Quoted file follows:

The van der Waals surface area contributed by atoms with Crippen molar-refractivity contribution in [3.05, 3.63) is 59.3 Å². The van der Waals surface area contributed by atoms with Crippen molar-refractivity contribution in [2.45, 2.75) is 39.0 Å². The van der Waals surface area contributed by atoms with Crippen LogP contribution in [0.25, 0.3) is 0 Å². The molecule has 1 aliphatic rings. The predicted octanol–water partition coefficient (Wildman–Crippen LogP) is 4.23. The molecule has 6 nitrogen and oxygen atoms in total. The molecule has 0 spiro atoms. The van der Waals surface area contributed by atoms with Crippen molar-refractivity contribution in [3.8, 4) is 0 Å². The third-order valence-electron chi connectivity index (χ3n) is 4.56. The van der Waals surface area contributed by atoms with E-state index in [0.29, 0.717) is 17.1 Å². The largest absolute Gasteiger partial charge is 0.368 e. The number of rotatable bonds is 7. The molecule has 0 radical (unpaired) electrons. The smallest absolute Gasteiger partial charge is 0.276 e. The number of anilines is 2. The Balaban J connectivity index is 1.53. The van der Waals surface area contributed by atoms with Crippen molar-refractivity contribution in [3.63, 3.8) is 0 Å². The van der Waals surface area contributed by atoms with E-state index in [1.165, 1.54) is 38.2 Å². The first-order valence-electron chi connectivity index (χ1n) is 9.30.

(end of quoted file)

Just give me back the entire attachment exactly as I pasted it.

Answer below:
The van der Waals surface area contributed by atoms with Crippen molar-refractivity contribution in [3.05, 3.63) is 59.3 Å². The van der Waals surface area contributed by atoms with Crippen molar-refractivity contribution in [2.45, 2.75) is 39.0 Å². The van der Waals surface area contributed by atoms with Crippen LogP contribution in [0.25, 0.3) is 0 Å². The molecule has 1 aliphatic rings. The predicted octanol–water partition coefficient (Wildman–Crippen LogP) is 4.23. The molecule has 6 nitrogen and oxygen atoms in total. The molecule has 0 spiro atoms. The van der Waals surface area contributed by atoms with Crippen molar-refractivity contribution in [3.8, 4) is 0 Å². The third-order valence-electron chi connectivity index (χ3n) is 4.56. The van der Waals surface area contributed by atoms with E-state index in [0.29, 0.717) is 17.1 Å². The largest absolute Gasteiger partial charge is 0.368 e. The number of rotatable bonds is 7. The molecule has 0 radical (unpaired) electrons. The smallest absolute Gasteiger partial charge is 0.276 e. The number of anilines is 2. The Balaban J connectivity index is 1.53. The van der Waals surface area contributed by atoms with Crippen molar-refractivity contribution in [3.63, 3.8) is 0 Å². The van der Waals surface area contributed by atoms with E-state index in [1.165, 1.54) is 38.2 Å². The first-order valence-electron chi connectivity index (χ1n) is 9.30.